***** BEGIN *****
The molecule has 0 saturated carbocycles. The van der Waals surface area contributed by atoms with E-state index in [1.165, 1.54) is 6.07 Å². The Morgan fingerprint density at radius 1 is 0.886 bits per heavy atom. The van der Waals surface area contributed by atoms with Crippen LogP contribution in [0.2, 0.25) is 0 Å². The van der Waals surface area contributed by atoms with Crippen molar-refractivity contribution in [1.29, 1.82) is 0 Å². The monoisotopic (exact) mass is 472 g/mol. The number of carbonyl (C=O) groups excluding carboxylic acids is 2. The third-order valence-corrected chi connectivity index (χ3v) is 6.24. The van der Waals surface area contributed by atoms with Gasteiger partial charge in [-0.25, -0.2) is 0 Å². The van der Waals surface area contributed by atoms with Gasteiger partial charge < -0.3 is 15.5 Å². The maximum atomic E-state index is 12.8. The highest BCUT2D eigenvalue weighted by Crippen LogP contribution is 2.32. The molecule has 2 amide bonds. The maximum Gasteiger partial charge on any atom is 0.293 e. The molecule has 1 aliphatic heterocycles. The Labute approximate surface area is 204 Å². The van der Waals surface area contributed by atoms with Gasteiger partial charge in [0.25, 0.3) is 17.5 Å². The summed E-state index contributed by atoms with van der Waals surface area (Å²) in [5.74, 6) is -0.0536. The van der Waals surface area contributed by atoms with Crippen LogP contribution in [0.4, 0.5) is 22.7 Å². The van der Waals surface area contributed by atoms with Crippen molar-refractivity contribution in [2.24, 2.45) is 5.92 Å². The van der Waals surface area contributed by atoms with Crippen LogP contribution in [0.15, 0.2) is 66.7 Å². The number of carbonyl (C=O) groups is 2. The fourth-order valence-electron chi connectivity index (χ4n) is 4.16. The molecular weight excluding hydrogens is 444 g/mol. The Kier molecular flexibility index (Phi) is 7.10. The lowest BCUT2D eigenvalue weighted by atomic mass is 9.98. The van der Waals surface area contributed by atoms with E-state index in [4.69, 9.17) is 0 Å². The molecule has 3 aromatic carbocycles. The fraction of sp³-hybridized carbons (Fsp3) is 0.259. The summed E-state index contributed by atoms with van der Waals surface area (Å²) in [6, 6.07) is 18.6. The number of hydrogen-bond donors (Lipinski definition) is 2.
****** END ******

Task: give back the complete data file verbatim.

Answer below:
The molecule has 0 saturated carbocycles. The van der Waals surface area contributed by atoms with E-state index in [1.165, 1.54) is 6.07 Å². The Morgan fingerprint density at radius 1 is 0.886 bits per heavy atom. The van der Waals surface area contributed by atoms with Crippen LogP contribution in [0.2, 0.25) is 0 Å². The van der Waals surface area contributed by atoms with Crippen molar-refractivity contribution in [1.29, 1.82) is 0 Å². The monoisotopic (exact) mass is 472 g/mol. The number of carbonyl (C=O) groups excluding carboxylic acids is 2. The third-order valence-corrected chi connectivity index (χ3v) is 6.24. The van der Waals surface area contributed by atoms with Gasteiger partial charge in [-0.25, -0.2) is 0 Å². The van der Waals surface area contributed by atoms with Gasteiger partial charge < -0.3 is 15.5 Å². The maximum atomic E-state index is 12.8. The highest BCUT2D eigenvalue weighted by Crippen LogP contribution is 2.32. The molecule has 2 amide bonds. The maximum Gasteiger partial charge on any atom is 0.293 e. The molecule has 1 aliphatic heterocycles. The Labute approximate surface area is 204 Å². The van der Waals surface area contributed by atoms with Gasteiger partial charge in [0.25, 0.3) is 17.5 Å². The summed E-state index contributed by atoms with van der Waals surface area (Å²) in [5.74, 6) is -0.0536. The van der Waals surface area contributed by atoms with Crippen LogP contribution in [0.4, 0.5) is 22.7 Å². The van der Waals surface area contributed by atoms with Crippen molar-refractivity contribution in [2.24, 2.45) is 5.92 Å². The van der Waals surface area contributed by atoms with Crippen LogP contribution in [0.15, 0.2) is 66.7 Å². The number of carbonyl (C=O) groups is 2. The fourth-order valence-electron chi connectivity index (χ4n) is 4.16. The molecular weight excluding hydrogens is 444 g/mol. The Kier molecular flexibility index (Phi) is 7.10. The lowest BCUT2D eigenvalue weighted by atomic mass is 9.98. The van der Waals surface area contributed by atoms with E-state index in [4.69, 9.17) is 0 Å². The molecule has 3 aromatic carbocycles. The fraction of sp³-hybridized carbons (Fsp3) is 0.259. The summed E-state index contributed by atoms with van der Waals surface area (Å²) in [6, 6.07) is 18.6. The number of hydrogen-bond donors (Lipinski definition) is 2.